Would we again want His Holiness to show his desire for something to be done? Or would we, especially the politicians and bureaucrats, tighten their belts and get more creative and aggressive in their work?

Tibetans really need to grow up and get away from the habbit of being baby sat by His Holiness. We really, and I say really really, need to give His Holiness a break and become more self reliant.

Thursday, February 5, 2009

Tibetan Politicians- Could you grow up??

( Written sometime in 2007 for Tibetan World Magazine)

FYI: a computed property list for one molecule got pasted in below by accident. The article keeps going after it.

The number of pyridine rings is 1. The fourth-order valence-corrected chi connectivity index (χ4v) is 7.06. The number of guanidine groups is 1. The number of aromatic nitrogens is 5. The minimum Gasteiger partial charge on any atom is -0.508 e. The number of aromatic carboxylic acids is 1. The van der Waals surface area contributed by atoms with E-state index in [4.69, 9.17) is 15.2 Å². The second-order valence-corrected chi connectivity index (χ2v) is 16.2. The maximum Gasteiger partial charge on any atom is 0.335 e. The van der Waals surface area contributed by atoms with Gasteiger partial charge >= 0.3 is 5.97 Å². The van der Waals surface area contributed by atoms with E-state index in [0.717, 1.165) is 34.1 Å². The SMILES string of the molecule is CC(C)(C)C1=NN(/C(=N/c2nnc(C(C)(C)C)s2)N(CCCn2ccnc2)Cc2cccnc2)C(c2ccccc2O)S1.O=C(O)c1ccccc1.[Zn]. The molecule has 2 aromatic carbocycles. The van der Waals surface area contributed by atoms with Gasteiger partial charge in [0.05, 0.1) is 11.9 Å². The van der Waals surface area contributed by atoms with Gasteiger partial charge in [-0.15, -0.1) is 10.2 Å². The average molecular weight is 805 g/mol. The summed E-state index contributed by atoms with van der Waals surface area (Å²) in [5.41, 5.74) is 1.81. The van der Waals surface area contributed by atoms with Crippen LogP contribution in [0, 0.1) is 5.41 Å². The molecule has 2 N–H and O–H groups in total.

Like the rest of the world, I too had this romantic perception about everything related with Tibet. Whether it's the general public, our bureaucrats and our representatives at the ATPD (*Assembly of the Tibetan People's deputies), I always had this fascinating illusion of us having this higher level of moral consciousness and in recent times, the idea that our society has grown to be more liberal than it used to be. Perhaps, its because of the high standards of morality, tolerance and liberalism His Holiness The Dalai lama has set as anindividual, we somehow feel that we too are competent enough to be identified with the qualities he possesses. And it is here that we go wrong. This was very much obvious to me from the meeting I had with one of the Tibetan MPs who is currently the "Speaker of the House" of our ATPD.